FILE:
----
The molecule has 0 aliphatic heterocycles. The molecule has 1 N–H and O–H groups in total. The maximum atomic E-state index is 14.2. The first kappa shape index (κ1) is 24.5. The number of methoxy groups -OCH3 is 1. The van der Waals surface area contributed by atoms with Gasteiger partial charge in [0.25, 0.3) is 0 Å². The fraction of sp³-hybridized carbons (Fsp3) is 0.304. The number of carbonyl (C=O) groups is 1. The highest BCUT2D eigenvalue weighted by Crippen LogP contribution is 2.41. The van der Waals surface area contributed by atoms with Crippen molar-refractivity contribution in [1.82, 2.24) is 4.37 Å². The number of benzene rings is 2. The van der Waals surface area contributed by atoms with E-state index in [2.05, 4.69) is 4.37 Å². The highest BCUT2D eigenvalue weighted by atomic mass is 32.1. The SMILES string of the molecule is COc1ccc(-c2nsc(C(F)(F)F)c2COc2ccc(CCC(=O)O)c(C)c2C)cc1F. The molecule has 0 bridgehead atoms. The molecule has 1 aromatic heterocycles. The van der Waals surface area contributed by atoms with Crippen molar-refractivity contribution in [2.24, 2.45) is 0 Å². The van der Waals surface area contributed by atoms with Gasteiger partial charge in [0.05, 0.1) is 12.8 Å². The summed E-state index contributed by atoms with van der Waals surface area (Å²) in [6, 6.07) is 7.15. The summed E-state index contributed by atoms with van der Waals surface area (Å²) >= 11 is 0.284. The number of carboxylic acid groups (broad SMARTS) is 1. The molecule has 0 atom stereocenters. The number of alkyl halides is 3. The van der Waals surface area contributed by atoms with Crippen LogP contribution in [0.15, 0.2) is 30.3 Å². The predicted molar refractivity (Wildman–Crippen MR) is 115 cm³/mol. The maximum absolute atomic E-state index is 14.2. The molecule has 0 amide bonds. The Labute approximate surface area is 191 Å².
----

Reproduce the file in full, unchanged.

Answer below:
The molecule has 0 aliphatic heterocycles. The molecule has 1 N–H and O–H groups in total. The maximum atomic E-state index is 14.2. The first kappa shape index (κ1) is 24.5. The number of methoxy groups -OCH3 is 1. The van der Waals surface area contributed by atoms with Gasteiger partial charge in [0.25, 0.3) is 0 Å². The fraction of sp³-hybridized carbons (Fsp3) is 0.304. The number of carbonyl (C=O) groups is 1. The highest BCUT2D eigenvalue weighted by Crippen LogP contribution is 2.41. The van der Waals surface area contributed by atoms with Crippen molar-refractivity contribution in [1.82, 2.24) is 4.37 Å². The number of benzene rings is 2. The van der Waals surface area contributed by atoms with E-state index in [2.05, 4.69) is 4.37 Å². The highest BCUT2D eigenvalue weighted by atomic mass is 32.1. The SMILES string of the molecule is COc1ccc(-c2nsc(C(F)(F)F)c2COc2ccc(CCC(=O)O)c(C)c2C)cc1F. The molecule has 0 bridgehead atoms. The molecule has 1 aromatic heterocycles. The van der Waals surface area contributed by atoms with Crippen molar-refractivity contribution in [2.24, 2.45) is 0 Å². The van der Waals surface area contributed by atoms with Gasteiger partial charge in [0.05, 0.1) is 12.8 Å². The summed E-state index contributed by atoms with van der Waals surface area (Å²) in [6, 6.07) is 7.15. The summed E-state index contributed by atoms with van der Waals surface area (Å²) >= 11 is 0.284. The number of carboxylic acid groups (broad SMARTS) is 1. The molecule has 0 atom stereocenters. The number of alkyl halides is 3. The van der Waals surface area contributed by atoms with Crippen LogP contribution in [0.15, 0.2) is 30.3 Å². The predicted molar refractivity (Wildman–Crippen MR) is 115 cm³/mol. The maximum absolute atomic E-state index is 14.2. The molecule has 0 amide bonds. The Labute approximate surface area is 191 Å².